After two years of homelessness, Lori Teresa Yearwood returns to reporting

After two years of homelessness, Lori Teresa Yearwood returns to reporting

After being homeless for two years, she returned to reporting, covering those experiencing economic hardships.

She later returned to journalism, calling on her experiences to cover the ongoing homelessness crisis.

Lori Teresa Yearwood, a journalist who returned to reporting after an excruciating spiral into two years of homelessness, died on Sept. 17 at her home in Salt Lake City. Sherry Long, a close friend of her husband, said her death, in hospice care was caused by ovarian cancer. She referred to myself as a 'trauma-informed journalist'. Mr. Wallis, 58, said in a phone interview he was preparing to speak at a news conference.

Before she covered others' stories, Ms. Yearwood wrote about herself. But in fact it was a slow-motion fall, one she couldn't see coming. It took 14 years, and it began with the decision to leave The Miami Herald in 2000, where she had been a reporter for seven years.

With a gift from her father, she started a nonprofit organization that aimed to help low-income children write, but it didn't make enough money to pay its employees. She moved to Oregon, where she raised horses. While there, she founded a business that makes sugar-free treats for horses. After five years in a small carpentry shed, she moved to a cottage that burned down two weeks after she moved in. Her mother, who died in a car crash, was rushed to hospital. She was expelled from her next residence. She moved into Salt Lake City, but her stay ended when she was unable to pay for her room.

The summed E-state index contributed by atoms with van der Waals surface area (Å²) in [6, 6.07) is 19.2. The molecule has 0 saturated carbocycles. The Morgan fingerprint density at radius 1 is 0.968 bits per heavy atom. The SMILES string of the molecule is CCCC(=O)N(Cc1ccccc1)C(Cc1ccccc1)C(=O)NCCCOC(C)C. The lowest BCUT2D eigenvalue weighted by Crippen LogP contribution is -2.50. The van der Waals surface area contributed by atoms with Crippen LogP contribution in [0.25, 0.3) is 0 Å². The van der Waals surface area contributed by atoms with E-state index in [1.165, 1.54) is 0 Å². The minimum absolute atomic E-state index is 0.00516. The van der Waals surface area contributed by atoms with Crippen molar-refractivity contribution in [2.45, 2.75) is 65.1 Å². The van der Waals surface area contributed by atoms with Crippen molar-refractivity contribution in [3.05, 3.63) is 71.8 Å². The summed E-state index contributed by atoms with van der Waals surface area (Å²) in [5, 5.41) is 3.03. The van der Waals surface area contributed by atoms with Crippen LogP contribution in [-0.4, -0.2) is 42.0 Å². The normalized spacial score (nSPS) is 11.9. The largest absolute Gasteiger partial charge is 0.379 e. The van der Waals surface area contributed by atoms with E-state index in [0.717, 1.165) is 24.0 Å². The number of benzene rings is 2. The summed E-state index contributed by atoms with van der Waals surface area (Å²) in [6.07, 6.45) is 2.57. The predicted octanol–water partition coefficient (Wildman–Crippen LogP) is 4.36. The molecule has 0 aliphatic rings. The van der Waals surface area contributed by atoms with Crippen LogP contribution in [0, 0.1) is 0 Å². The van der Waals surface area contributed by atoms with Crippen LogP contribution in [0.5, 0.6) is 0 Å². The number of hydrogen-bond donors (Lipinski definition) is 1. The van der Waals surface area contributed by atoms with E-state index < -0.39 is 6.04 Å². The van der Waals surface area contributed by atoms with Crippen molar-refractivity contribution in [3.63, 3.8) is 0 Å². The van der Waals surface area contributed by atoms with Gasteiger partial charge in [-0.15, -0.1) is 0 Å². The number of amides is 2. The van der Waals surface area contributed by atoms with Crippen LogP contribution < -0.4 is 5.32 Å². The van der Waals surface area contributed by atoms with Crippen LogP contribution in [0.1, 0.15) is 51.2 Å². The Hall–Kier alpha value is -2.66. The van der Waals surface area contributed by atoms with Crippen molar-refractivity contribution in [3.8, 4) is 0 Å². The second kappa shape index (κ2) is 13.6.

From late 2014 to early 2017 she was in and out of shelters and slept on the street. She was repeatedly sexually assaulted by a man who worked for a homeless Outreach Center, where Ms. Yearwood collected her daily hygiene kit. She was incarcerated for six months for public lewdness after she bathed naked in a river, she said, and she couldn't tolerate cleaning herself in a shelter's shower stalls, which were littered with tampons and used toilet paper. She was taken to a psychiatric ward at a hospital for 'bizarre behavior', which led to diagnoses of bipolar disorder and schizoaffective disorder, and she was forcibly medicated. The multiple traumas made her largely mute, and she did not tell doctors about what had transpired in her life until then. She gradually recovered, with help from a pastor at Salt Lake City Mission and from Journey of Hope, a nonprofit organization that helps abused women start new lives.

A lot of our women are getting assaulted, Ms. Miller-Cox said, then Ms. Yearwood told her, Honey, you're going to write again. And you're going to be powerful. Yearwood was born in Denver on Sept. 22, 1965, and grew up in the suburbs of Palo Alto, California. Her father, Vernon Yearwood-Drayton, was a Panamanian immigrant who served as a microbiologist at NASA's Ames Research Center. Marlene Yearwood, the mother of her mother, was an administrative assistant at Stanford University. She worked for The Herald, The St. Louis Post-Dispatch, The Syracuse Post-Standard, and The Fresno Bee. She also wrote articles for Tropic, The Herald's Sunday magazine.

Beyond articles about her plight and others', Ms. Yearwood wrote articles in which she recommended that shelters relieve the constant fatigue that worsens the trauma of homeless people with better residential designs that encourage sleep, and that supported increased investment in government-subsidized housing. Defying assumptions about being homeless, she addressed the Supportive Housing Conference keynote address last year. Two, they said, Ms. Yearwood had been working on a memoir - Mr. Shroder said she had written a lot of it but didn't have a publisher - and was consulting on a homelessness project for the Opinion section of The Times that is scheduled to be published this fall. The Opinion section's Special Projects Editor, Meeta Agrawal, wrote in an email that Yearwood had the full power of her brilliant thinking, hard-earned knowledge and deep passion to bear on our ideas, and in doing so she shaped the direction of the project.